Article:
You can coach groups, host online workshops and webinars, offering speaking engagements, and develop joint ventures with other coaches and bloggers. And if you start a blog, be sure you learn how to do it professionally so it well reflects who you are and the quality of your service.”

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7. Mark Silver – The Heart Centered Business Coach

“I guess I would say, don’t be attached to your process, don’t fall in love with coaching, fall in love with who you want to help.

See them as clearly as you can, the problems they struggle with, the language they use to describe those problems.

Bring empathy and compassion to them, and be a safe space for them to step into getting help. And don’t try to sell coaching.”

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8. Mark McGuiness- The Creative Coach (and poet!)

“1. There’s no substitute for experience. Becoming a great coach takes time, lots of client hours, trial, error, persistence, and plenty of what Seth Godin calls ‘emotional labor’.

The good news is that the experience will always stand you in good stead – once you’ve encountered the same challenge a hundred times, it won’t seem so daunting or difficult.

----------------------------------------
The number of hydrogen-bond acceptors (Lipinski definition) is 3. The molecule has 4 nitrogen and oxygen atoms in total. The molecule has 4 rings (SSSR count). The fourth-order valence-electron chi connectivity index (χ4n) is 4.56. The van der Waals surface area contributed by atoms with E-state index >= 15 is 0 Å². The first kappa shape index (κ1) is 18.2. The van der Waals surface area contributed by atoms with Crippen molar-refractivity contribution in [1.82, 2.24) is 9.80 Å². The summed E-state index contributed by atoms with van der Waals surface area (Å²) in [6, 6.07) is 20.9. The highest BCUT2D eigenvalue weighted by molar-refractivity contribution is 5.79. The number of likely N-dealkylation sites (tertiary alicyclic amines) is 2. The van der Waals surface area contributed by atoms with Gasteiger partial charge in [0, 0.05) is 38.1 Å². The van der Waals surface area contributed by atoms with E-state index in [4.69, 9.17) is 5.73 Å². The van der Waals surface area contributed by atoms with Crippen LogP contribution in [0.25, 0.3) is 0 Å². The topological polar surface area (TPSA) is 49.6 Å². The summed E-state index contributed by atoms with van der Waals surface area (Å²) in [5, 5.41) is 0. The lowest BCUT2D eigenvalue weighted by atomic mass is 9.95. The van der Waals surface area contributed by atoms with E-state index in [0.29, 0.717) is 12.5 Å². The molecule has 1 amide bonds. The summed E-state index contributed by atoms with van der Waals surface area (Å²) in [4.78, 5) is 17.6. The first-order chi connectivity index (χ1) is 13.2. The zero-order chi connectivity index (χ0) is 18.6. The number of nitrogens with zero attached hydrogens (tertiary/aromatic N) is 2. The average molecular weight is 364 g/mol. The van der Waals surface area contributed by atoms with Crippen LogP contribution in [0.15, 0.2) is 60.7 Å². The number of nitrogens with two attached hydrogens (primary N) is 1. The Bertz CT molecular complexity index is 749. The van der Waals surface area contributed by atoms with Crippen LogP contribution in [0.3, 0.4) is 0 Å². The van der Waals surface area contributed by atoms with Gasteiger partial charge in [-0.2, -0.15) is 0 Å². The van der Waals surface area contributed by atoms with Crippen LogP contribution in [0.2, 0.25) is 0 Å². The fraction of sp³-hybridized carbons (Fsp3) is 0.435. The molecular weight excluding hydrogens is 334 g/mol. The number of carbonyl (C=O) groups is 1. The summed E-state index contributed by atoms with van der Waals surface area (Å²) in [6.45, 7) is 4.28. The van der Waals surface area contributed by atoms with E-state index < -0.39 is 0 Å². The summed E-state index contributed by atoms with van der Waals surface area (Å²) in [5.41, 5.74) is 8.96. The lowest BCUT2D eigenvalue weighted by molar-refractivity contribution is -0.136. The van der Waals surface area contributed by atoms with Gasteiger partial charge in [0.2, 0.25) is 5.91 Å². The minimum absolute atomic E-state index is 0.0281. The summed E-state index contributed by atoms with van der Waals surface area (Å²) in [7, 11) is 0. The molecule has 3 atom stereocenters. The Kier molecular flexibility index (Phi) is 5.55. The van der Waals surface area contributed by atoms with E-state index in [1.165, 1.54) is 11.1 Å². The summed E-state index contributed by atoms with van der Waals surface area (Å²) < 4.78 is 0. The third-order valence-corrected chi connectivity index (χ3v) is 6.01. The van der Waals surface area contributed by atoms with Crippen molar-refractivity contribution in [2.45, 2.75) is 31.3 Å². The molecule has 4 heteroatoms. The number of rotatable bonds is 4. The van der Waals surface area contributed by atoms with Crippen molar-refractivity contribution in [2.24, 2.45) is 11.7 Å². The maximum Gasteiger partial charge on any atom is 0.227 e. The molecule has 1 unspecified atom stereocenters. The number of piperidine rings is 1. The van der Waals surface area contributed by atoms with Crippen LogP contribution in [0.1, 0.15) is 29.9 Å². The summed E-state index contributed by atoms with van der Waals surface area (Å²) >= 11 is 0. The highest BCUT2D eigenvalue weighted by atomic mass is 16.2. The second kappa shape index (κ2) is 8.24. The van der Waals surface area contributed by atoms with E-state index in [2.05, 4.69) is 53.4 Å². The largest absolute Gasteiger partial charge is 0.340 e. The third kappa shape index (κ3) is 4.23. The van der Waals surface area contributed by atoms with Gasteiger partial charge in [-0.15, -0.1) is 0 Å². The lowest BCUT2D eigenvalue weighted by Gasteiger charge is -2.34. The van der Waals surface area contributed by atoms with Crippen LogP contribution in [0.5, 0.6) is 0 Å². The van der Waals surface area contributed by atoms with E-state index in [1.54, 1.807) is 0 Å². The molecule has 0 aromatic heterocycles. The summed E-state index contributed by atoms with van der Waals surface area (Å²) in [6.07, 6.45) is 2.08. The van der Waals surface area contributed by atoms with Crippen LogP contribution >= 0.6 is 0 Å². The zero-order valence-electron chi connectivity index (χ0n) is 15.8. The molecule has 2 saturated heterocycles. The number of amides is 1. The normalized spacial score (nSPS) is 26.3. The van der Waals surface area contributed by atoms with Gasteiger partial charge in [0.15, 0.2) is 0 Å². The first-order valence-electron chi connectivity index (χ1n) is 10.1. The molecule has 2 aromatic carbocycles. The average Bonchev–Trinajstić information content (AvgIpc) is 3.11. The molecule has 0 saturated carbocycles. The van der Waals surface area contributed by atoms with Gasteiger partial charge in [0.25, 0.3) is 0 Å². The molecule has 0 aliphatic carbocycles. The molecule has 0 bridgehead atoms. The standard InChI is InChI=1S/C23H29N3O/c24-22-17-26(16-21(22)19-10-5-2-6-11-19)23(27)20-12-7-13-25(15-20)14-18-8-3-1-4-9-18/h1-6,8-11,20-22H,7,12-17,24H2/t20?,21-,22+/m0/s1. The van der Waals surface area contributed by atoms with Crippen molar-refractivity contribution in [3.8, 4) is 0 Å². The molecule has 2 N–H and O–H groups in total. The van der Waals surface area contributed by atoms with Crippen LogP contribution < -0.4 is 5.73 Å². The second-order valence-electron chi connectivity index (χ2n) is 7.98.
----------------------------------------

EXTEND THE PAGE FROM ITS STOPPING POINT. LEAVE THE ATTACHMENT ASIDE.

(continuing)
2. Being a great coach is not enough. You also need to become good at the business of coaching – finding an endless supply of the kind of clients you love  to work with, and convincing them of the value of your work.

Again, the good news is, once you master this side of the business, you’ve set yourself up for a life in one of the most fascinating, fulfilling and rewarding careers imaginable.”

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So there you have it and I’m sure you have noticed the themes running through most of the answers.

It seems most successful coaches, listen to their instinct and know how to niche themselves.

Who’d have thought that eh? 😉

So what’s your take, which advice resonates most with you as a new or soon to be Life Coach? Let me know in the comments.